As I teetered on the brink of losing my faith, I, too, reached out to God in a final act of desperation. I placed the last shredded remains of my faith into His hands, begging Him to hold onto it for me because I had no strength left to hold into it myself. And God didn’t fail me, either. He held my faith intact through the death of another dream and the long wait for hope’s resurrection.

On the other side of healings and deaths, high hopes and devastating disappointment, the confidence that I can claim as I boldly ask God for a miracle is His Fatherly love: powerful enough to accomplish a “yes,” strong enough to hold me through a “no.”

Advertisements

6 thoughts on “When God Says No”

  1. In our adult Sunday School class yesterday, we talked about trusting God during the hard times. My dad very accurately commented that we usually don’t struggle with believing God CAN work a miracle, but with believing that He WILL. We know God has the ability. We just don’t know whether He will choose to do so or not. And it’s hard sometimes to give up our own wishes and submit to “Thy will be done.” But looking back, whenever I have received a “no”, (including my miscarriage), I have grown in my faith.

    1. I agree wholeheartedly, Angie. I still struggle with wanting to know if God wants to do something before I invest too much emotion into praying for it. How can we believe that He will do something if He hasn’t said He would? On the the other hand, He does seem to say that He will do whatever we ask Him. I’m still not sure how to put all that together. Nevertheless, He has told us to ask, so that is what I do, even if it is a risky business.

      Thanks for your testimony of increased faith through the trial of a “no.” I mourn the loss of your little one, even as I rejoice in God’s faithfulness to sustain you through it.

  2. To put it in context though, He does say that if we ask anything according to His will, He will grant it. However, we don’t always know what His will is. So we still need to pray and ask in faith, but I think it’s with a faith that says, “I fully believe You CAN do this. Please do so if it is within Your will.” I choose to look at our loss this way: God’s will was to create that beautiful little person. And He chose to honor us by allowing me to be the one to carry that baby for several months. But His ultimate will was that the purpose of this little life was to glorify Him in Heaven, not on earth. So I am confident that my little one is fulfilling her purpose as she spends her days singing praises to her Creator. But it did take me a while to get to that point. Death is hard, no matter how strong your faith is.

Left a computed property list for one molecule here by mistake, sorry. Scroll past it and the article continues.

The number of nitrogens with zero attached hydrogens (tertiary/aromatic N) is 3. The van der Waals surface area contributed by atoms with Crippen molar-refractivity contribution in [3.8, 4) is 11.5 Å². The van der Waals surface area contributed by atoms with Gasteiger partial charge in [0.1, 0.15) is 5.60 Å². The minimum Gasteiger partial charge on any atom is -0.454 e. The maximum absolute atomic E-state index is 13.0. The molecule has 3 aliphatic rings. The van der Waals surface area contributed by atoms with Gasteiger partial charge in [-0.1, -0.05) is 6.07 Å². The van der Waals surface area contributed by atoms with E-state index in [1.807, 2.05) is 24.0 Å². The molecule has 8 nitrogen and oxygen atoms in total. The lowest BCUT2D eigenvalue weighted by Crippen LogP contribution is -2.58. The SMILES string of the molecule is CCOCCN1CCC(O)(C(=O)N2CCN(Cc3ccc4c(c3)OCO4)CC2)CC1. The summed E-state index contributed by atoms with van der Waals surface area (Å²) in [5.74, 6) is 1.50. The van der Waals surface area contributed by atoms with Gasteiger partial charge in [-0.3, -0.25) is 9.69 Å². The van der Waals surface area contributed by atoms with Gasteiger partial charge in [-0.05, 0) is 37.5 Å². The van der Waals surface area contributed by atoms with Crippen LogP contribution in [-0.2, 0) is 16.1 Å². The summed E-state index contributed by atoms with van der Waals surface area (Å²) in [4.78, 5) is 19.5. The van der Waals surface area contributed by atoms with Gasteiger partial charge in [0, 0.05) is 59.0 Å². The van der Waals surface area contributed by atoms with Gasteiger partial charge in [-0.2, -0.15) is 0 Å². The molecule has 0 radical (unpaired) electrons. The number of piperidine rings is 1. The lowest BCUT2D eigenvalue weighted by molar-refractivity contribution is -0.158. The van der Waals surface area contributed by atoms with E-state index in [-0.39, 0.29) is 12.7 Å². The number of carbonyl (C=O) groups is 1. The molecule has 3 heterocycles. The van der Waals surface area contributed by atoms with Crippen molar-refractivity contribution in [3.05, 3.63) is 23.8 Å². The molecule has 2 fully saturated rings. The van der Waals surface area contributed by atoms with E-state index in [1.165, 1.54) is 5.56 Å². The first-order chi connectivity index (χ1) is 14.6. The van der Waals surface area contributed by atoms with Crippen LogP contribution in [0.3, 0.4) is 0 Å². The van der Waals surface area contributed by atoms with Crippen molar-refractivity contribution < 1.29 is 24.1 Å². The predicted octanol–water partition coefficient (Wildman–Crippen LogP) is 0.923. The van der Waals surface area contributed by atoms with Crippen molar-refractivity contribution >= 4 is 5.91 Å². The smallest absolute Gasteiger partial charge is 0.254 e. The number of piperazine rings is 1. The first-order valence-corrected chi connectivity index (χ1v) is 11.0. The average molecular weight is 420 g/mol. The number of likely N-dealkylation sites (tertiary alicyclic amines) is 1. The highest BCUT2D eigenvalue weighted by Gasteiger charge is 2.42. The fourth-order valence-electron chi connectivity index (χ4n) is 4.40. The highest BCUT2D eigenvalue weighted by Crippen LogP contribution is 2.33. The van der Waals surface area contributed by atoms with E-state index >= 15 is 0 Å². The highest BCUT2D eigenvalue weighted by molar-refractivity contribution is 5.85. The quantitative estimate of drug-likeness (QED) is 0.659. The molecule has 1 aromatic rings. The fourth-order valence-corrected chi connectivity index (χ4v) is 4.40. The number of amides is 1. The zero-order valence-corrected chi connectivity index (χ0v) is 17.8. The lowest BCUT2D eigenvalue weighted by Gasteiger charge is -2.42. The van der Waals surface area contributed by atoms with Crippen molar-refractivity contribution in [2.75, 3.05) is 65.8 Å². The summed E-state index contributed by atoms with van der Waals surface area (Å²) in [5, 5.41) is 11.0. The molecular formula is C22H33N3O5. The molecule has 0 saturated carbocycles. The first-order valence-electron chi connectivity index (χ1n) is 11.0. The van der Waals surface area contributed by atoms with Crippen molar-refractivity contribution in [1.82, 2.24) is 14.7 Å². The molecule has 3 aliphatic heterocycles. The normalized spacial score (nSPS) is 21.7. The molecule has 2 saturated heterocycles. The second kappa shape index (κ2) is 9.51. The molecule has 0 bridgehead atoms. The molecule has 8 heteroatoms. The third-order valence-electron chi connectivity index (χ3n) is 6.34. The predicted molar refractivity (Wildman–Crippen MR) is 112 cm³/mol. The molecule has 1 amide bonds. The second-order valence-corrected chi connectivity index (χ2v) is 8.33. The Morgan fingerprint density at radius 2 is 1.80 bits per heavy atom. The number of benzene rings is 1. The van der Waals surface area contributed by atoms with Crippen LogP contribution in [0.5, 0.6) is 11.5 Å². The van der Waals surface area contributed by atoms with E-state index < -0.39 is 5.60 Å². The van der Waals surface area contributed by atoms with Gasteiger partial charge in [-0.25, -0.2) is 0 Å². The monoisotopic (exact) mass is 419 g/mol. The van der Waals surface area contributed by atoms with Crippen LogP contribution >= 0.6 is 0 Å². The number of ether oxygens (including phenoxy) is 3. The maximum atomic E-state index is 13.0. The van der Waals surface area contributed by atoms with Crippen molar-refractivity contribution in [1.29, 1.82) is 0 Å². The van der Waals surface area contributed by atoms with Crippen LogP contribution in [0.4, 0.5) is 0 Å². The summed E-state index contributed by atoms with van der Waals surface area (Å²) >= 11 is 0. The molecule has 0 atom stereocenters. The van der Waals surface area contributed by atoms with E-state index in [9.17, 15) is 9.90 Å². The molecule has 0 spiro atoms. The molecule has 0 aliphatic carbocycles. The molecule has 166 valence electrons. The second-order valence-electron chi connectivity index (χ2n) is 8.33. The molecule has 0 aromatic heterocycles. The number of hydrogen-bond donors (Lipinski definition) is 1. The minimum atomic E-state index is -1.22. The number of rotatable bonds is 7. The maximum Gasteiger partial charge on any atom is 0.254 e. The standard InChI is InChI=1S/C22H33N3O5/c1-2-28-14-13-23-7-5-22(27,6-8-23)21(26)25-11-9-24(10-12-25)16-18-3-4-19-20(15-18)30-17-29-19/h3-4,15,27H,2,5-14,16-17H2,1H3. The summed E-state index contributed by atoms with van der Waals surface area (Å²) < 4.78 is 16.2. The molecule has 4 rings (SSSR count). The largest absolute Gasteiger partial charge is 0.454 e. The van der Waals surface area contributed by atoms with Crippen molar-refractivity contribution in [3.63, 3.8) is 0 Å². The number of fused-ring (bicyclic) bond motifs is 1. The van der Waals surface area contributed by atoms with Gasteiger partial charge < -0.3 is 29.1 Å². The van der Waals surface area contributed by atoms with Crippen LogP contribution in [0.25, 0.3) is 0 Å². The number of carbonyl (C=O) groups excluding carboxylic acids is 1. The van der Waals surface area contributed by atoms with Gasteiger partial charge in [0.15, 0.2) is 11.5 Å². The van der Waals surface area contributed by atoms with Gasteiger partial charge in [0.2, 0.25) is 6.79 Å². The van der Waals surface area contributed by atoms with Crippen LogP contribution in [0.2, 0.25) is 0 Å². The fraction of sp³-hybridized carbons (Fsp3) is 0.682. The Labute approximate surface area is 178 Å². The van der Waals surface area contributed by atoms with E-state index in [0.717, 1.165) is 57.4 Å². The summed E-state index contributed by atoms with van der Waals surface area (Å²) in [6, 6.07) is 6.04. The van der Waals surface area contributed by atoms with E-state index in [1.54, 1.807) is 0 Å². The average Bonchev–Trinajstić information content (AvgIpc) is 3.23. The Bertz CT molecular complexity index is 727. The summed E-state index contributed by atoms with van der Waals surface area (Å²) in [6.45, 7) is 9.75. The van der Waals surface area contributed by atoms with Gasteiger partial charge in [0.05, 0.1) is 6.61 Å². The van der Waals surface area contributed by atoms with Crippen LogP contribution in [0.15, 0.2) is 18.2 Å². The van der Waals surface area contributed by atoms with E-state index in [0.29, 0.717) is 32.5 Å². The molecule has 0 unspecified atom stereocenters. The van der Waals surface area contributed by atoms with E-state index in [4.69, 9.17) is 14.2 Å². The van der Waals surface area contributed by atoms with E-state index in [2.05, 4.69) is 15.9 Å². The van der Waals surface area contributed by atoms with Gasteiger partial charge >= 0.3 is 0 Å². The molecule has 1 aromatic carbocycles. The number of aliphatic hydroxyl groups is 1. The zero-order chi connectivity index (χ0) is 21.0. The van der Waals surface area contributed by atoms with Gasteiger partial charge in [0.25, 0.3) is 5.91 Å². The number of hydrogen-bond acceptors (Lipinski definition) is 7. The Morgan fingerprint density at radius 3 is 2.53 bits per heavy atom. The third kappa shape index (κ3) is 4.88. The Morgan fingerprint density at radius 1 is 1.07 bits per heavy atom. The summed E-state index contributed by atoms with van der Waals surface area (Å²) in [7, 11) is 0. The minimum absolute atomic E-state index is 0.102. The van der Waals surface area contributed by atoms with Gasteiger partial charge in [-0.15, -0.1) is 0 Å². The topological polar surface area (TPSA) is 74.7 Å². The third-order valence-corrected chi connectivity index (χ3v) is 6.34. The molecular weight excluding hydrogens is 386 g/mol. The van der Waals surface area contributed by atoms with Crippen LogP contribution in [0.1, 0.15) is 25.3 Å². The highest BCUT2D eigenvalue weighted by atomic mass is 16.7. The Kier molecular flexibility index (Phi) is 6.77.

1. You do a beautiful job of holding onto multiple tensions, one of which is bold, expectant asking and reverent, submissive accepting. This is what I see in Jesus prayer in the garden, especially as interpreted by Hebrews 5:7-9

      During the days of Jesus’ life on earth, he offered up prayers and petitions with loud cries and tears to the one who could save him from death, and he was heard because of his reverent submission. 8 Although he was a son, he learned obedience from what he suffered 9 and, once made perfect, he became the source of eternal salvation for all who obey him…

      You also do a beautiful job, Angie, of acknowledging the bitter pain of death while also honoring the One whom you clearly love more than life.

  3. I believe that if God says ‘No’ to our begging and pleading prayers, we will receive over and over again better blessings. I find myself daily pleading with the Lord not to test me as I know I would fail. I note that God’s most treasured were tested hard and pulled through stronger. That is a saint I suppose. God Bless all those who have lost babies and children. To keep believing shows a remarkable love for God. x

    1. But the fact that you keep going back to Him and placing yourself (and your wee ones) in His hands is evidence that you, too, are a saint. You know the risk involved, but you love Him anyway. There is something “unearthly” in that, and He has and will bless you for it.

Tell me about it...

Fill in your details below or click an icon to log in:

WordPress.com Logo

You are commenting using your WordPress.com account. Log Out / Change )

Twitter picture

You are commenting using your Twitter account. Log Out / Change )

Facebook photo

You are commenting using your Facebook account. Log Out / Change )

Google+ photo

You are commenting using your Google+ account. Log Out / Change )

Connecting to %s